Service to St. John’s
Oliver (Ollie) Sever 1914-2010 Class of 1932
For more than 50 years Ollie Sever lived less than a block from the school and parish he served so selflessly. And that was how it had to be because while his wife and seven children are all Blue Jays, everyone at St. John’s was Ollie’s family. “His first passion was clearly Delphos St. John Parish and school,” said Ollie’s son, Joe Sever. “And it was an intimate part of his life for 45 years.” The 1932 graduate started working for St. John’s in 1937, earning just $50/month. He was on the job when most of the buildings on the grounds were built, his son said. As the school and parish grew and changed, Ollie was there. As head maintenance engineer, he helped convert the heating system in the school from coal to gas. He was there to change the pipe organ and church bells over to electric. He was there for countless renovations, church festivals, and sporting events. He designed and built the church nativity scene. Ollie was also a keeper of knowledge about the maintenance and history of buildings at St. John’s. That knowledge often proved vital when repairs were needed. And from the very beginning he was there for emergencies.
In late December 1941, just days before he was to marry Rita (Kill) Sever, the heating went out at the St. John’s convent. Rita said Ollie worked night and day to get the heat back on so he could make it to his own wedding. Characteristically, he got the job done. Ollie wasn’t one to complain either, Rita said. She credits his mother, for instilling his commitment to family and church. Ollie’s father died when he was just eight years old. So he helped take care of his mother and five siblings. After high school, while the country struggled with the Depression, Ollie worked for 25 cents a day. He picked cherries and beat rugs. “He did say at one time, everything he made he gave to his mother.” Rita said. She also said her husband always saw it as a blessing to be able to extend that kind of service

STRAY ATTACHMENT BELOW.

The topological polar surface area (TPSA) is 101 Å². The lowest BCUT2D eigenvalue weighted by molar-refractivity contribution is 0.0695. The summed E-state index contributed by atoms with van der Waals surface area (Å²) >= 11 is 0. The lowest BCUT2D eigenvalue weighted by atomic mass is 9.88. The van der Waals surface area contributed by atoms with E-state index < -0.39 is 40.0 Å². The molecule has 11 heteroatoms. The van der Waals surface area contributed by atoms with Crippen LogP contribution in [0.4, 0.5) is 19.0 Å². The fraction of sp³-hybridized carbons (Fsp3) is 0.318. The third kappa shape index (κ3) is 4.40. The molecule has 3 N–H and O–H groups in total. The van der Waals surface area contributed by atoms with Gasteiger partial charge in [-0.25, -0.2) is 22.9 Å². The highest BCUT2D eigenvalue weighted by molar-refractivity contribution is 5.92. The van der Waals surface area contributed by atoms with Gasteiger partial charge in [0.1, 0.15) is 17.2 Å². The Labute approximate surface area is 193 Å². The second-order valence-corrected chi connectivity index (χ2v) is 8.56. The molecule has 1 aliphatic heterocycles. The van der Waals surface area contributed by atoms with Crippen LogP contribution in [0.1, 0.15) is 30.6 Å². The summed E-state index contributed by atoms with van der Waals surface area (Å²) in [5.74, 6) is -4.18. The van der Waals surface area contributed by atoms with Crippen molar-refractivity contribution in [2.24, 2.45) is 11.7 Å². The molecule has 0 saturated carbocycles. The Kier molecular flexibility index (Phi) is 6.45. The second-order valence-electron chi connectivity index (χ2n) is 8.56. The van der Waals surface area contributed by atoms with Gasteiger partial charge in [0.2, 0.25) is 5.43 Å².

to the whole St. John’s family. “He answered anything you could ask,” Rita said. She also said that he would have loved knowing he’s being inducted in the Hall of Fame for Service to St. John. “He’d be so proud.”
Service to Mankind
Ronnie Grothouse Class of 1961
Ronnie Grothouse is more amazed by what he sees around him than by his own actions. While he hesitates to take credit for his efforts, Ronnie constantly sees people in the community giving back. “Delphos is so fortunate to have so many volunteers to work tirelessly and accomplish so many things,” he said. It’s his accomplishments though which distinguish him as he’s inducted into the Hall of Fame for Service to Mankind. Ronnie is involved in the Delphos Kiwanis and the Stadium Club, which continue to improve the parks. He’s dedicated to helping the schools too. He drives countless miles transporting equipment and scouting tapes for high school sports. For more than 17 years he’s taken equipment to Camp Wilson and Camp High Hope for children going on retreats. He supports soccer teams, Little League, midget football, middle school basketball, boy and girl scouts and he’s sponsored eight young people during their Confirmation. And he does it all for the kids. “If people ask me to do something, I feel there has to be a direct benefit to the kids,” he said.